Woodborough’s Heritage

Woodborough, a Sherwood Forest Village, recorded in Domesday

George Brown (sketch left) was born at Woodborough in December 1759 and was baptised at St Swithun's Church on Christmas Day. The Parish Register records his baptism as follows, 'George, son of George and Hanay Brown, stockinger, 25th December 1759'. He was the son of a framework knitter, his brother John also became a framework knitter and the family probably assumed that George would follow the trade, but he obviously had other ideas. He attended Woodborough Woods Foundation School under the Rev’d. Richard Oldacres and is said to have obtained some proficiency in Greek and Latin which would suggest he was an intelligent lad. About 1788 he met Selina, Countess of Huntingdon and apparently, at her request, he became a student at her college at Trevesca, South Wales and remained there for about a year.

So who was Selina, Countess of Huntingdon and why would George Brown attend her college? Her ancestors had held important national positions in the past. She was a descendant of William Hastings who was Lord Chamberlain to Edward IV. He was granted the Manor of Ashby de la Zouch in 1461 and made various additions to Ashby Castle. In 1480 another Lord Hastings began to build a fortified mansion, Kirby Muxloe Castle, with permission to crenellate but it was left unfinished, when he was executed by Richard III in 1483. Henry VIII created the then Lord Hastings, Earl of Huntingdon. At the end of the Civil War Ashby Castle was slighted and the family went to their other seat at Castle Donington and later to Ashby Place, built in 1724.

Rev’d George Brown 1759-1833 (A Woodborough Worthy)

'Walking Concordance' Centenary of a Nottinghamshire village evangelist

The names of the first society of Non-conformists in Woodborough 1827 were written, 'the leader was the Rev’d. George Brown'.

Lady Selina joined John Wesley and formed Lady Huntingdon's Connexion of Non-conformist chapels and she was a prominent figure in the Evangelical revival of the 18th Century.

After George Brown's year of study at the Countess of Huntingdon's college he became an itinerant preacher in the villages. He always went about his preaching on foot and his parish included the counties of Yorkshire, Lincolnshire, Warwickshire, Worcestershire, Herefordshire and Shropshire.

A glowing tribute to him on the centenary of his death in 1933 was written by Woodborough Methodist John Clayton and appeared in the Methodist Recorder. Clayton said George Brown had an extensive knowledge of the Bible, was called a walking concordance and used to sign himself 'well-wisher of the poor'. George must have been a most friendly and likeable person, he tramped from village to village and house to house. In the cottages of the poor and the drawing rooms of the rich he brought to all the good tidings of the Gospel of Jesus Christ. At one time he was away so long on his ministry that friends thought he was dead. A friend Mr Rowarth of Nottingham searched for him and found him in a poor state of health at Worcester and brought him back to Nottingham, but George asked to be taken to his brother John's house at Woodborough where he died on 23rd October 1833 aged 74.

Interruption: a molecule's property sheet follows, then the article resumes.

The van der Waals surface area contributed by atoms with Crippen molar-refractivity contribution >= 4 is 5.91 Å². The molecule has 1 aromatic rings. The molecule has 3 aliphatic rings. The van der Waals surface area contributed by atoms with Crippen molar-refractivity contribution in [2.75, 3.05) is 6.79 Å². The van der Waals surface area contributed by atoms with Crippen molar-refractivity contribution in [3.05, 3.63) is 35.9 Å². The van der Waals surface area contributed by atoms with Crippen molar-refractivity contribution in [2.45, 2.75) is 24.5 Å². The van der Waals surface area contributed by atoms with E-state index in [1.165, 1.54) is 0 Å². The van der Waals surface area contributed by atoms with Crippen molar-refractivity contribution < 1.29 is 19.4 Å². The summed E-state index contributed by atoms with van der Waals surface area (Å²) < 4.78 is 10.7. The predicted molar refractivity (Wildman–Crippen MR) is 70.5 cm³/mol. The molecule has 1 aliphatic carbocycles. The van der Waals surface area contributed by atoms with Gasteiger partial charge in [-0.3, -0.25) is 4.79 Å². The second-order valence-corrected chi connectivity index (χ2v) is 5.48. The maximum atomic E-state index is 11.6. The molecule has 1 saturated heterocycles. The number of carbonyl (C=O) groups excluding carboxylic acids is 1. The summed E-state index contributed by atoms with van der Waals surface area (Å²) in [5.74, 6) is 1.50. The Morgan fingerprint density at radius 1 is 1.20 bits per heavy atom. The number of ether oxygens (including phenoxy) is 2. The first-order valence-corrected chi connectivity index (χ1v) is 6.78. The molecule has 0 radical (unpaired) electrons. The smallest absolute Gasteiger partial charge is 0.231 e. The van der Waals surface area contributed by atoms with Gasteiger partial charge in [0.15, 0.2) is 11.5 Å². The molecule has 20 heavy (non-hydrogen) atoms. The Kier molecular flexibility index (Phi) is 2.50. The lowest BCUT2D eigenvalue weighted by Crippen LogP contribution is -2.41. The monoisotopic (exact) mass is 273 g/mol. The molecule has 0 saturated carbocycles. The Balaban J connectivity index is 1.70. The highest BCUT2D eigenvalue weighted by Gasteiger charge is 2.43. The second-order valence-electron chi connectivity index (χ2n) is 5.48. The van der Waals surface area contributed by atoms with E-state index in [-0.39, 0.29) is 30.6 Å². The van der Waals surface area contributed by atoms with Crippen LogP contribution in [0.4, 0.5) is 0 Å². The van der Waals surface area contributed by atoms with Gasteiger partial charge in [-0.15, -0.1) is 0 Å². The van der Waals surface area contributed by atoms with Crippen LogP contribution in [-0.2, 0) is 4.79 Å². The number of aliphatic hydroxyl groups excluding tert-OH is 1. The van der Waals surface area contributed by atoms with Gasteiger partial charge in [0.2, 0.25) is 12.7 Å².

A slate headstone in Woodborough churchyard marks his grave and it can be found in excellent condition adjacent to the dyke opposite the little chancel side door. The inscription says:

Sacred to the memory


George Brown

Who died October 23rd 1833

Aged 74 years of age

Having been

53 years an Itinerant Preacher of

Jesus Christ and whose grace abounded

in him and was made manifest in a

walk and conversation agreeable

to His Holly Gospel.

This testimony of respect is erected

by a few Christian Friends, who

revere his memory.

Whose Faith follow considering the

end of his conversation Jesus Christ

the same yesterday today and forever.


by Peter Saunders to the Woodborough Local History Group


Joseph Hucknall

John Brown

Richard Spencer

John Bartram

Thomas Leafe

George Brown

Robert Robinson

Sarah Rose

Elizabeth Wyld










Framework Knitter cotton

FWK cotton

FWK cotton

FWK cotton

FWK cotton

Itinerant Non-conformist preacher

Agricultural labourer

Wife of John Rose, wheelwright.

Farmer - widow

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